Tuesday October 05, 2021
CPSC Republicans Flex Majority; GC Deems Their Vote 'Null and Void'
Republican commissioners' September 24 use of their temporary majority to alter CPSC's FY2022 Operating Plan led to an assertion from Acting Chairman Robert Adler that their move was a "clear and serious breach of our internal rules."
Then, after Commissioners Dana Baiocco and Peter Feldman issued a joint statement (bit.ly/3mfUZ6w) that they were "pleased" with a 2-1 approval of an amended plan, Adler disputed their claim of an approval in follow-up remarks (bit.ly/3usbHTX). He declared, "Unfortunately, stating something categorically and with enthusiasm simply doesn’t make it true." He pointed to the Record of Commission Action, which explained (bit.ly/3zXEcKe):
"On September 26, 2021, upon request for review by the Acting Chairman, the Acting General Counsel [GC] determined that the vote on the Fiscal Year 2022 Operating Plan…is null and void because the Decision Making Procedures were not followed."
Adler's complaint involved what he described in his initial statement (bit.ly/3F3gaBE) as the submission "[m]oments before the deadline…[of] a seven-page single-spaced list containing over 50 amendments with no advance notice to me or anyone on agency staff." His statement used terms like "Government by Ambush" and a "power grab." The latter referred to the departure of former commissioner Elliot Kaye (PSL, 9/10/21). On the ongoing Senate consideration of three CPSC nominees, he wrote:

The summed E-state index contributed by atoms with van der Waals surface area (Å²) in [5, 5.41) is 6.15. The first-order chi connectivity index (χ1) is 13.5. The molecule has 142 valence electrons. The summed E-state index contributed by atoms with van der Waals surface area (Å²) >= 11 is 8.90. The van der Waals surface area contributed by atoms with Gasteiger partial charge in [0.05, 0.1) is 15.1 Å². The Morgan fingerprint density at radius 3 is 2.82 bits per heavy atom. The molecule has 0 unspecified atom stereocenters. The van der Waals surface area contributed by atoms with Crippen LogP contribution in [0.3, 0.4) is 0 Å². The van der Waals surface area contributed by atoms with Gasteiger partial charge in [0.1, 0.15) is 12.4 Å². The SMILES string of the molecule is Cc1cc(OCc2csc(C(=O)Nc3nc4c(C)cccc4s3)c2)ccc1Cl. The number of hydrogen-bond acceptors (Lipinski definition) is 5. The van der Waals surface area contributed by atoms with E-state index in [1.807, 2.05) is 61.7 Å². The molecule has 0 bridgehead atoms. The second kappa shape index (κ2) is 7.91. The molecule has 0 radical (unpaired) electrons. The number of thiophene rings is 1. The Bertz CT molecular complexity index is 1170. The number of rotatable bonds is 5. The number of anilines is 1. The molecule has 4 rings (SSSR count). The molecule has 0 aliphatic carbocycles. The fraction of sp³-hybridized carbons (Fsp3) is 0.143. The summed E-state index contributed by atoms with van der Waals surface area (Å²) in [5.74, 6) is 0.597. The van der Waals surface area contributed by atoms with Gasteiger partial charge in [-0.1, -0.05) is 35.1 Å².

"In light of this unprecedented and inappropriate attempt to change the way CPSC operates, I hope that members of the Senate will confirm the pending nominations of new Commissioners in order to ensure that the agency can continue its normal mode of operation."
In response to the nullification, Sen. Roger Wicker (R-Miss.), Commerce Committee ranking member, September 30 issued a rebuke (bit.ly/2YbLahS) that included:
"There is no way to interpret this action except as a brazen act of sabotage by an acting Chairman who found himself on the losing side of a vote. During my tenure as ranking member and formerly as chairman of the Senate Commerce Committee, which has oversight jurisdiction over the CPSC, I have never seen a vote by the Senate-confirmed commissioners of an independent agency nullified by an Acting General Counsel."
Some of the revisions by Baiocco and Feldman were to:
In their statement, the pair wrote, "[T]his plan advances a number of priorities to protect consumers and strengthen the agency." Including items both from their amendments and from the initial draft, they asserted benefits to: